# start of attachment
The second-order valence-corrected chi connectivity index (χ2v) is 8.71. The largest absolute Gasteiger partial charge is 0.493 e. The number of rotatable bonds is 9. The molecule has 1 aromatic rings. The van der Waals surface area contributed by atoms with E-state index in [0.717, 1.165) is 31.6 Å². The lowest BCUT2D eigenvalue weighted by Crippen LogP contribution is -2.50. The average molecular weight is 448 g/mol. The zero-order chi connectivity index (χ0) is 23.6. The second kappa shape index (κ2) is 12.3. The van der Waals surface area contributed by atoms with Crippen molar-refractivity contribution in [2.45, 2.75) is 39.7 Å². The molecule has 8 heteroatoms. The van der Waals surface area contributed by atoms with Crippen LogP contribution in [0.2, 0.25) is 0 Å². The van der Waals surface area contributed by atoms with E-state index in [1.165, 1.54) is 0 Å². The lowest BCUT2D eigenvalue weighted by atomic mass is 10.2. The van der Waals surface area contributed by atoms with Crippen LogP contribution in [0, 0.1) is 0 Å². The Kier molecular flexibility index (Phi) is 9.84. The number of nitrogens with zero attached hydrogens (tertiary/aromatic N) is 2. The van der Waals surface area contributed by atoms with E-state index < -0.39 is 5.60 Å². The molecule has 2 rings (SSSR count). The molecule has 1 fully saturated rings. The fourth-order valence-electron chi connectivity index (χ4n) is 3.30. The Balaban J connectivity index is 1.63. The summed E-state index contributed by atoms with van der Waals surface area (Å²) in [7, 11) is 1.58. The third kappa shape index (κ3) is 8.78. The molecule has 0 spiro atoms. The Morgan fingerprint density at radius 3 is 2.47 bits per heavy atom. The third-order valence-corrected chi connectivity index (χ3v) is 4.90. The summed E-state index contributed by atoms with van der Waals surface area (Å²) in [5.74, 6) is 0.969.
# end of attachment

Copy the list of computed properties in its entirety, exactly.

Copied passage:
The second-order valence-corrected chi connectivity index (χ2v) is 8.71. The largest absolute Gasteiger partial charge is 0.493 e. The number of rotatable bonds is 9. The molecule has 1 aromatic rings. The van der Waals surface area contributed by atoms with E-state index in [0.717, 1.165) is 31.6 Å². The lowest BCUT2D eigenvalue weighted by Crippen LogP contribution is -2.50. The average molecular weight is 448 g/mol. The zero-order chi connectivity index (χ0) is 23.6. The second kappa shape index (κ2) is 12.3. The van der Waals surface area contributed by atoms with Crippen molar-refractivity contribution in [2.45, 2.75) is 39.7 Å². The molecule has 8 heteroatoms. The van der Waals surface area contributed by atoms with Crippen LogP contribution in [0.2, 0.25) is 0 Å². The van der Waals surface area contributed by atoms with E-state index in [1.165, 1.54) is 0 Å². The lowest BCUT2D eigenvalue weighted by atomic mass is 10.2. The van der Waals surface area contributed by atoms with Crippen LogP contribution in [0, 0.1) is 0 Å². The Kier molecular flexibility index (Phi) is 9.84. The number of nitrogens with zero attached hydrogens (tertiary/aromatic N) is 2. The van der Waals surface area contributed by atoms with E-state index < -0.39 is 5.60 Å². The molecule has 2 rings (SSSR count). The molecule has 1 fully saturated rings. The fourth-order valence-electron chi connectivity index (χ4n) is 3.30. The Balaban J connectivity index is 1.63. The summed E-state index contributed by atoms with van der Waals surface area (Å²) in [7, 11) is 1.58. The third kappa shape index (κ3) is 8.78. The molecule has 0 spiro atoms. The Morgan fingerprint density at radius 3 is 2.47 bits per heavy atom. The third-order valence-corrected chi connectivity index (χ3v) is 4.90. The summed E-state index contributed by atoms with van der Waals surface area (Å²) in [5.74, 6) is 0.969.